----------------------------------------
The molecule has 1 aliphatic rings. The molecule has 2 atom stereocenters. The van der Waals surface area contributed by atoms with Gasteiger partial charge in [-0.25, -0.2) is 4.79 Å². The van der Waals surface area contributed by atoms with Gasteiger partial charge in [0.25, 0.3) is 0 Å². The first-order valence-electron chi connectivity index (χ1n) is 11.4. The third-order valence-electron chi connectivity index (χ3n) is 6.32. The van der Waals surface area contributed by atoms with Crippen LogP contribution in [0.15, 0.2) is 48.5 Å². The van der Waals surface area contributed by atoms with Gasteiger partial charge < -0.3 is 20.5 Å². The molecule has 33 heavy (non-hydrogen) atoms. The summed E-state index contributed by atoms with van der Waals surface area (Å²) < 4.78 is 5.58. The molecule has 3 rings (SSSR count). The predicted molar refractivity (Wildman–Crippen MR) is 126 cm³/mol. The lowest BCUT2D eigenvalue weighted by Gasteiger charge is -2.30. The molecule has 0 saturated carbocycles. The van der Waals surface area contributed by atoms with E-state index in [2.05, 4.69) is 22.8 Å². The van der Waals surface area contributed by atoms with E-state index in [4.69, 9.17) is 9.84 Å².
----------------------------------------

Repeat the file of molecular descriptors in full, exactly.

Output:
The molecule has 1 aliphatic rings. The molecule has 2 atom stereocenters. The van der Waals surface area contributed by atoms with Gasteiger partial charge in [-0.25, -0.2) is 4.79 Å². The van der Waals surface area contributed by atoms with Gasteiger partial charge in [0.25, 0.3) is 0 Å². The first-order valence-electron chi connectivity index (χ1n) is 11.4. The third-order valence-electron chi connectivity index (χ3n) is 6.32. The van der Waals surface area contributed by atoms with Crippen LogP contribution in [0.15, 0.2) is 48.5 Å². The van der Waals surface area contributed by atoms with Gasteiger partial charge < -0.3 is 20.5 Å². The molecule has 33 heavy (non-hydrogen) atoms. The summed E-state index contributed by atoms with van der Waals surface area (Å²) < 4.78 is 5.58. The molecule has 3 rings (SSSR count). The predicted molar refractivity (Wildman–Crippen MR) is 126 cm³/mol. The lowest BCUT2D eigenvalue weighted by Gasteiger charge is -2.30. The molecule has 0 saturated carbocycles. The van der Waals surface area contributed by atoms with E-state index in [2.05, 4.69) is 22.8 Å². The van der Waals surface area contributed by atoms with E-state index in [4.69, 9.17) is 9.84 Å².